Editor’s note: This is Mergers & Money, a monthly column by Senior Reporter Chris Metinko that covers dealmaking in the enterprise tech space.
As the chip shortage continues to disrupt different sectors—perhaps most notably automotive—investors have flooded money into the design and processing of chips at a never-before-seen rate.
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This rush to invest also comes at the same time more tech giants have unveiled plans to design their own chips—something that likely is not a coincidence.
While venture funding for U.S.-based companies connected to the semiconductor industry shattered its previous record back in April–after Palo Alto, California-based hardware and integrated systems developer SambaNova Systems closed a $676 million Series D at a $5 billion-plus valuation—global funding set new highs last month, according to Crunchbase data.
In August, total venture dollars poured into the sectors surpassed last year’s record of $3.4 billion. Semiconductor companies, which can run the gamut from chipmakers to design firms to hardware developers, now have raked in more than $3.7 billion in 85 deals to date this year.
Both U.S. and global investment took their biggest investment strides in the second quarter, with each seeing $1.1 billion and nearly $1.7 billion invested, respectively.
Not much of that may come as a surprise to those who follow the news. The current chip shortage has rankled many industries, as more connected devices and emerging sectors like robotics mean an increase in demand for chips. Add on top of that the current COVID-19 pandemic wreaking havoc on many supply chains.
There are also traditional industries that never needed chips before but now—in a connected society—need them just as much as a smartphone or laptop maker. The automotive industry provides a perfect illustration of that. Just last week, consulting firm AlixPartners estimated that the shortage will cost the industry $210 billion globally in lost revenue this year, up from its estimate in May of $110 billion.
Concerns in that industry caused the White House to hold a meeting last Thursday with large car manufacturers, tech companies and chipmakers to discuss the situation.
Big tech looks to chips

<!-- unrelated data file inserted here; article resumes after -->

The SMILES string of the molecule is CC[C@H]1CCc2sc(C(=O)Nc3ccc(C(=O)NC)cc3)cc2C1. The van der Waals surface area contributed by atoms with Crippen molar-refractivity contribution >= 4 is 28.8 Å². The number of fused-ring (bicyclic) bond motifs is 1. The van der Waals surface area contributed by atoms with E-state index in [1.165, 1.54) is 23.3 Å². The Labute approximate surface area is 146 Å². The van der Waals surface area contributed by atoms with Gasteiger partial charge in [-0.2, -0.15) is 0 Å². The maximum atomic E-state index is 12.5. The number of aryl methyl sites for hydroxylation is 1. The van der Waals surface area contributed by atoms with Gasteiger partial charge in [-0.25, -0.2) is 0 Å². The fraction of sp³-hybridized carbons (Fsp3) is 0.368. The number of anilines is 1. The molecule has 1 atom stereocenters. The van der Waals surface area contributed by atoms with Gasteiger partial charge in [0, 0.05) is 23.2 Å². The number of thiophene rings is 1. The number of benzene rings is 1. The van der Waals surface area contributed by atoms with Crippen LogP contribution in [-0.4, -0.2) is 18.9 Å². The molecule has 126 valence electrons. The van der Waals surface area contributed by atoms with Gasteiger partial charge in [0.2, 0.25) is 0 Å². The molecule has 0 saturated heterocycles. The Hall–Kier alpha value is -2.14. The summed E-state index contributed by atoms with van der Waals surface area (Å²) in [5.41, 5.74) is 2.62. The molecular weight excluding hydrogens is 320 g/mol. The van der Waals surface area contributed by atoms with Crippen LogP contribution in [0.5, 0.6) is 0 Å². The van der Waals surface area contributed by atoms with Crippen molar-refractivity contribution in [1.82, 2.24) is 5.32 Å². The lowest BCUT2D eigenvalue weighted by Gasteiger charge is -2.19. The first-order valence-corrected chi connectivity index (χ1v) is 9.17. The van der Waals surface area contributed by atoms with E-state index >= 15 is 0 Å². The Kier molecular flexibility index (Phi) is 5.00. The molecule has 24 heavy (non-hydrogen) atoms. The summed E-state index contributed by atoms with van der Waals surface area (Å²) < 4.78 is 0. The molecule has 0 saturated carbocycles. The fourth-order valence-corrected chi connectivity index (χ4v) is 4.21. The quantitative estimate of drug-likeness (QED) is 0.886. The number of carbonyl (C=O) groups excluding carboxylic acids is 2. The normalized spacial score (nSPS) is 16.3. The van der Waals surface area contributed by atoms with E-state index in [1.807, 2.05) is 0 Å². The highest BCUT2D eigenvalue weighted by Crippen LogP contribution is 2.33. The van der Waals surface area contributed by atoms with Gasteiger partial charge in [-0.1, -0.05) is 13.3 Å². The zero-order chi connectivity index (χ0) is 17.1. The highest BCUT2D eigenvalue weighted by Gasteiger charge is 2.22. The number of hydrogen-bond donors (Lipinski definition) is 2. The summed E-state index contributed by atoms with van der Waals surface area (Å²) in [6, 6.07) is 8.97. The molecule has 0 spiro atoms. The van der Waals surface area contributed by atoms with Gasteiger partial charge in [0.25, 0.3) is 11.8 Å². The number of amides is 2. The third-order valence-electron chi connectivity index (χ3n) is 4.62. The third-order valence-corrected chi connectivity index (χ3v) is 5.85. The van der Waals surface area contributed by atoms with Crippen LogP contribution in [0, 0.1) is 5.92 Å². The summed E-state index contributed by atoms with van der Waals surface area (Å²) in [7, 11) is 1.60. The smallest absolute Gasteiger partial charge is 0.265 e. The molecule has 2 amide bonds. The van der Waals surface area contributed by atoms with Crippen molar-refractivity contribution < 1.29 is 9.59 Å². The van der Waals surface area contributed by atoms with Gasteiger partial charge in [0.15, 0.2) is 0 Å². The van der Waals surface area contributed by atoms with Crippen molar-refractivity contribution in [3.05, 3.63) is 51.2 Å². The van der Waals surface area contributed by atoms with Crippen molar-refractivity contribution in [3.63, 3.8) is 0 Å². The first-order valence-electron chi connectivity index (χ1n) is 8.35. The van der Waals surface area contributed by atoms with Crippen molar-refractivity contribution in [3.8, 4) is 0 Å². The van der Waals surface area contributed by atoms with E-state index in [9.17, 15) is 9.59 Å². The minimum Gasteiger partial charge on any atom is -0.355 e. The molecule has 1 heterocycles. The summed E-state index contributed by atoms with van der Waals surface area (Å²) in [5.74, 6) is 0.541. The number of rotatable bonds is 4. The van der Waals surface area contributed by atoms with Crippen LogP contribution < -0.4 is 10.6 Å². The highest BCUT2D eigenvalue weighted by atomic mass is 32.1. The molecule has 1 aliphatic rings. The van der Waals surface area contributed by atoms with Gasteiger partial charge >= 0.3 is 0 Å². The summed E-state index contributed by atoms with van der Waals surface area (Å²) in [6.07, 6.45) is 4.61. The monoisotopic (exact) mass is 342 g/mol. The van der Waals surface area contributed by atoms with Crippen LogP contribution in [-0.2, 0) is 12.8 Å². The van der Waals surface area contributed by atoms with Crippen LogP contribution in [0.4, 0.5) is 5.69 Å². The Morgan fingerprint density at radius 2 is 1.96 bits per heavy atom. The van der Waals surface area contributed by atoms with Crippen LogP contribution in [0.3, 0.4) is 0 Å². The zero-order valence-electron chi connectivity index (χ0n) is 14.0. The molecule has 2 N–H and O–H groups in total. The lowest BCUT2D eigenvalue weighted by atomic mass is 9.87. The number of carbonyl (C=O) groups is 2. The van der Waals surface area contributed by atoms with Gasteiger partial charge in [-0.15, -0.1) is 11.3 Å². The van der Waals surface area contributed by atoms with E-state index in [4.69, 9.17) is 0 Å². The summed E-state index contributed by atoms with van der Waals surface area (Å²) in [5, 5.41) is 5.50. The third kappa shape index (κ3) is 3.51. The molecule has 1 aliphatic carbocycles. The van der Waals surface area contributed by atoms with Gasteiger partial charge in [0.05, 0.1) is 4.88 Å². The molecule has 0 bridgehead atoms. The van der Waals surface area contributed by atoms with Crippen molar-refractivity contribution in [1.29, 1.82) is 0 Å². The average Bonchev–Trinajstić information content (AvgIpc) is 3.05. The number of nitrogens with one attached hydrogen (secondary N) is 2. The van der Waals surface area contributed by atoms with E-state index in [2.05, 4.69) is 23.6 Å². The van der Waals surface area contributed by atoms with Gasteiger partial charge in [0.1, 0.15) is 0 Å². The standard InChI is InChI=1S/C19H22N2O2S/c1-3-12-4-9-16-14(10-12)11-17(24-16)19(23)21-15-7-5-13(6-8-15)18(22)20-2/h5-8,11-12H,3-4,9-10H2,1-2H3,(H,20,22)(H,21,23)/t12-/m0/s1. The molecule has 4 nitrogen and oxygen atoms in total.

But that current investment also comes as the largest tech companies in the world all have made news in recent months about designing their own chips. That began last year when Apple announced its new M1 chips for its devices.
Since that announcement, others have joined the party to design their own chips. In March, it was reported that Amazon is developing its own networking chip. And last month, Tesla unveiled chips it had designed at its AI Day for its new high-speed computer, Dojo.
That’s to say nothing of other companies such as Facebook, which spoke of its interest in designing its own chips more than two years ago, and could be interested in its application for its much ballyhooed virtual reality plans.
Investors undoubtedly see the opportunity in the current chip shortage but, just as assuredly, venture capitalists see the plans of these large tech firms and the possible big M&A exits that could await some of these recently funded companies.
The money flooding into the semiconductor industry right now is not to build new, modern foundries—which takes years and billions of dollars—but is more focused on chip design, as the industry strives for more optimized chips. That also is exactly what these large technology companies are looking for: New and better-designed chips that can cut down on the amount of chips needed, the power they use, and possibly ease some of the tension currently on the supply chain.
So far this year, nearly a dozen venture-backed semiconductor companies have been bought, with the most notable deal easily being Qualcomm’s acquisition of Santa Clara, California-based Nuvia for $1.4 billion in January. While the number of deals is still relatively small when compared to other big tech sectors, it already represents the most in any year since 2017, which witnessed 14.
None of this is to say Apple, Amazon and Facebook will start buying up chip designers and processor developers next week, but investors look for optionality of exits when putting money down. The semiconductor space likely has felt that on the negative side for years, with companies in the sector seeing a lack of interest from the public market and only so many strategic buyers on the older chip landscape.
Now with so many of the big tech players joining that realm and eyeing a chip all their own, VC’s seem to be putting their money exactly where they believe many of these companies will too.
Semiconductors funding numbers include pre-seed, seed and all venture rounds.
Illustration: Dom Guzman
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